My eyes light up when I see an account from Fido or Schwab.  Reason being is that the vast majority of all my new assets are from these firms.  Through various questions, I uncover the lack of experience, relatively no ongoing/proactive advice, and the unwillingness to look at the big picture.  Works wonders.  I don't even discuss fees.  I close almost every one of these, and could make a living simply on what I bring over from Fido on 401k rollovers.  And I feel no remorse whatsoever as I am not taking this from an indy/wirehouse rep that is counting on this client to provide revenue for them personally.  BTW the toughest firm (for me) to bring over is out of Valley Forge, PA. I find that all these customers focus on is fees, fees, and fees.  Regardless of performance, service, etc.  It's always been the most difficult and at my stage I ask them once and move on. 

Jul 2, 2007 3:56 am
The Judge:

BTW the toughest firm (for me) to bring over is
out of Valley Forge, PA. I find that all these customers focus on is
fees, fees, and fees.  Regardless of performance, service,
etc.  It's always been the most difficult and at my stage I ask
them once and move on. 





Funny you mention that, The Valley Forge organization is pulling down assets left and right from the rest of the industry.



The key thing when dealing with Fido/Discount brokerages is as you
said, find the pain/concern. Dealing with money is stressful and people
want affirmation that they are doing the right thing. On the internet
no one can hear you scream.



There are also some niches that VG does not do, and if you understand the gaps, you can add value there.



Since I use VG funds in my practice, I tell people the main area we add
value is in helping people stay the course, adding/managing
opportunities and ideas that VG doesn't offer and reducing the
day-to-day worries of investing.

Jul 2, 2007 9:08 am
AllREIT:



Since I use VG funds in my practice, I tell people the main area we add value is in helping people stay the course, adding/managing opportunities and ideas that VG doesn't offer and reducing the day-to-day worries of investing.



Sounds very exciting.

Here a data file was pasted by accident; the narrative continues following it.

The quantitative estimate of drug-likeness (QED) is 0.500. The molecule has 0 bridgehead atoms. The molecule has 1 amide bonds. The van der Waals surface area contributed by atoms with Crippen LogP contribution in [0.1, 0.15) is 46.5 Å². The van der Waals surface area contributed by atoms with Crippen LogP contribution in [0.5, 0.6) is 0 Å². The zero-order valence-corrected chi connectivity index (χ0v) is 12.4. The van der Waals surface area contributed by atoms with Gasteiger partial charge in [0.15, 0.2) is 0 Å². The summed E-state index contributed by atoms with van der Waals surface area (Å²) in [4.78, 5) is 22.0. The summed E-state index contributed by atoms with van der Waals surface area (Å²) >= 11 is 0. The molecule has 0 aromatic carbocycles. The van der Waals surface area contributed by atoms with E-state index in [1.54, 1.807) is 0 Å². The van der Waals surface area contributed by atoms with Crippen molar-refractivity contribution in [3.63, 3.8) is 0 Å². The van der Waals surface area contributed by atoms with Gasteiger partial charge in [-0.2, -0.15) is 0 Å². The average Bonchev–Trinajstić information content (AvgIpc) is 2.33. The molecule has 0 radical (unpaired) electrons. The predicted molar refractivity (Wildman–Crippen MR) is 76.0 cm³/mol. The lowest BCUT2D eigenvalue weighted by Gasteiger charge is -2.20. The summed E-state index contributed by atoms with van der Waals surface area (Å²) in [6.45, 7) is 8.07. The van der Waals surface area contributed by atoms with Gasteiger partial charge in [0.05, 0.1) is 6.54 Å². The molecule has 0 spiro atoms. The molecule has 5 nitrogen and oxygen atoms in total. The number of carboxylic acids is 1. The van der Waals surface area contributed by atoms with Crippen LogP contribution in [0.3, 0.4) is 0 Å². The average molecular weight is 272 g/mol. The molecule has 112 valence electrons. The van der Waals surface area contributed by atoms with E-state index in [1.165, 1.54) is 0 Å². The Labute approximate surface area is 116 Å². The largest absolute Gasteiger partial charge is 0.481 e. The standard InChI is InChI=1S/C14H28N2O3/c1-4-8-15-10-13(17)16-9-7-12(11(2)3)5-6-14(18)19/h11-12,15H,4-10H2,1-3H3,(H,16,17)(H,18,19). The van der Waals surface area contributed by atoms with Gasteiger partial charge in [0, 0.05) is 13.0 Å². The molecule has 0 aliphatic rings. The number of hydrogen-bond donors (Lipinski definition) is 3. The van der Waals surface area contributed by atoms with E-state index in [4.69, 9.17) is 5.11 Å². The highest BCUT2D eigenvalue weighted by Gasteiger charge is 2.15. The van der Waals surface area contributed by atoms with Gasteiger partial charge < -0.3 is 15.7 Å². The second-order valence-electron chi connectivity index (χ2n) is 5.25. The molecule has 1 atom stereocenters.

Jul 2, 2007 5:59 pm
AllREIT:
The Judge:

BTW the toughest firm (for me) to bring over is

out of Valley Forge, PA. I find that all these customers focus on is

fees, fees, and fees. Regardless of performance, service,

etc. It's always been the most difficult and at my stage I ask

them once and move on.




Funny you mention that, The Valley Forge organization is pulling down assets left and right from the rest of the industry.



The key thing when dealing with Fido/Discount brokerages is as you

said, find the pain/concern. Dealing with money is stressful and people

want affirmation that they are doing the right thing. On the internet

no one can hear you scream.



There are also some niches that VG does not do, and if you understand the gaps, you can add value there.



Since I use VG funds in my practice, I tell people the main area we add

value is in helping people stay the course, adding/managing

opportunities and ideas that VG doesn't offer and reducing the

day-to-day worries of investing.





Most VG funds do not pop up on my radar of good funds.

Jul 2, 2007 8:08 pm
AllREIT:



Since I use VG funds in my practice, I tell people the main area we add
value is in helping people stay the course, adding/managing
opportunities and ideas that VG doesn't offer and reducing the
day-to-day worries of investing.



I highlighted the word 'practice.'  I know that doctors and lawyers refer to their business/profession as a practice, but I have never heard of a Financial Advisor who referred to his/her business/profession as a practice.

Did I sleep through that part of training?


Jul 2, 2007 8:38 pm
ManagedMoney:
AllREIT:



Since I use VG funds in my practice, I tell people the main area we add
value is in helping people stay the course, adding/managing